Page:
Coba. the Pyramid Ixmoja in the Nohuch Mul group

Cobá Ruins: A Complete Guide

The remains of the ancient Maya city of Cobá are one of my favoriteMaya ruins in Quintana Roo, on the Yucatan Peninsula. Surrounded by the jungle, the ancient structures evoke a sense of mystery. Despite the growing crowd, I can still find peaceful areas to be alone with the ancient stones.

Cobá ruins comprise several groups of buildings connected by long trails through the jungle. In fact, the whole site of Cobá spreads over 30 square miles.

My favorite spots in this Maya archaeological site are not the most spectacular ones by most tourist standards. Which also means that, once I reach them, I can still find the quiet I still associate with Cobá Ruins. At least compared to Chichen Itza, and Uxmal, the other two major, easy-to-visit sites on the peninsula.

Farthest from the entrance, it is the Macanxoc Group where I like to spend most of my time in Cobá. Filled with ancient stelae, it is the spot where you can still read the ancient Maya history written in stone.

But before getting there, I will lead you through the whole site, starting at the entrance. Join me as I revisit Cobá, the archaeological site in a town that feels like my family’s home in Mexico.

The Archaeological Site of Cobá

Among the ruins in Cobá
Among the ruins in Cobá

One of the largest and oldest of theMaya ruinsin Quintana Roo, on theYucatan peninsula, Cobá owes its notoriety to being home one of the tallest pyramids on the peninsula, Ixmoja in the Nohuch Mul group.

However, the famous pyramid is only one of the hundreds of ancient structures on the site. And, besides the pyramids and other structures, Coba is also home to the largest network of sacbe (ancient stone roads) of the region.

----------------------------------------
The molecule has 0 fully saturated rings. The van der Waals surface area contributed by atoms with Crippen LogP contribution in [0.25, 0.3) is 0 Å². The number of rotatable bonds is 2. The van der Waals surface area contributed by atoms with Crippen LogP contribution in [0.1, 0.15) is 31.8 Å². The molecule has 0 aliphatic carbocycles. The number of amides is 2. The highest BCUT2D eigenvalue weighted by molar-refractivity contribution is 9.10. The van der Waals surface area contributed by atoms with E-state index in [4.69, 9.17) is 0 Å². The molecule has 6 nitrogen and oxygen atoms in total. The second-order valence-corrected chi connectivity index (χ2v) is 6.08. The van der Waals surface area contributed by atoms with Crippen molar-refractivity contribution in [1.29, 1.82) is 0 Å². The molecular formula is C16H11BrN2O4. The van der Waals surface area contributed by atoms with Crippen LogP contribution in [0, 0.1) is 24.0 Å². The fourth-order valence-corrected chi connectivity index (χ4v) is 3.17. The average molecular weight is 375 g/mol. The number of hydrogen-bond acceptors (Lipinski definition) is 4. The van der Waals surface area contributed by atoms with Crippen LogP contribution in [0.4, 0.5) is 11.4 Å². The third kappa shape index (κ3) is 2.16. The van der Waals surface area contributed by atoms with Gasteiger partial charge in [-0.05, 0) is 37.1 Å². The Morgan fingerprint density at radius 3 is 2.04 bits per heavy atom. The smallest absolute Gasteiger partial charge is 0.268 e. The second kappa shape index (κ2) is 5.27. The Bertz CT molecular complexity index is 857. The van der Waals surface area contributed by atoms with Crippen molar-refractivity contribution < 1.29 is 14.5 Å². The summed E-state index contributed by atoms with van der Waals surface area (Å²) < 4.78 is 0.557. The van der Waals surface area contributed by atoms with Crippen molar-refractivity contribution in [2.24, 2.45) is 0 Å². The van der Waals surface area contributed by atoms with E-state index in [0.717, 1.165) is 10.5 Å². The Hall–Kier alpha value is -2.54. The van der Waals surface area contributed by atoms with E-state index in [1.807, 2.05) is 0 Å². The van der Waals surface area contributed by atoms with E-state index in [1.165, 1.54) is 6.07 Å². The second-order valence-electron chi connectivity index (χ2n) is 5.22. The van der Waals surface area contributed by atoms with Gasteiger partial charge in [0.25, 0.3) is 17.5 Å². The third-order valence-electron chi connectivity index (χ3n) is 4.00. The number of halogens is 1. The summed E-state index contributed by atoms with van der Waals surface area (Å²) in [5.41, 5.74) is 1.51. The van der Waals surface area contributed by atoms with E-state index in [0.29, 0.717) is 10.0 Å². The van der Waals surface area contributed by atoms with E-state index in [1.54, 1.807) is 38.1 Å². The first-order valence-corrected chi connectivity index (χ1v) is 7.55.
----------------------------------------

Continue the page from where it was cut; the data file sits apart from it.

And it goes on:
Cobá means “waters stirred by the wind,” a fitting name considering the site’s location, near two large lagoons, Lake Cobá, and Lake Macanxoc.

You’ll walk by Lake Cobá as you make your way to the ruins from town. You can even zipline above it. Looking down from the boardwalk, you might see turtles and crocodiles poking their heads out of the water.

On the other hand, Lake Macanxoc is much harder to spot. Entirely within the archaeological site, it is hidden from view by the surrounding jungle.

The jungle surrounding Cobá Ruins
he surrounding jungle hides Lake Macanxoc and thousands of structures

The archaeological site is in a modern-day Maya town, and a short drive from three underground cenotes nearby. And if that wasn’t enough to make the site popular, Cobá is also an easy day-trip from Tulum, only 28 miles inland from the coast.

However, the main draw of Cobá for tourists was the possibility to climb the tallest pyramid of the peninsula. Since this is no longer possible, I wonder if the town may become less visited.

About Cobá Ruins: A Bit of History

Archaeologists believe that Cobá was one of the most important city-states on the Yucatan Peninsula.

Though first settled in the Pre-Classic period (300 BC – 200 AD) of the Maya civilization, not much evidence survived those times. The earliest structures we see at the site date from the Early Classic era (200 – 600 AD). But it wasn’t until the Late Classic period (600 – 900 AD) when Cobá became a serious power.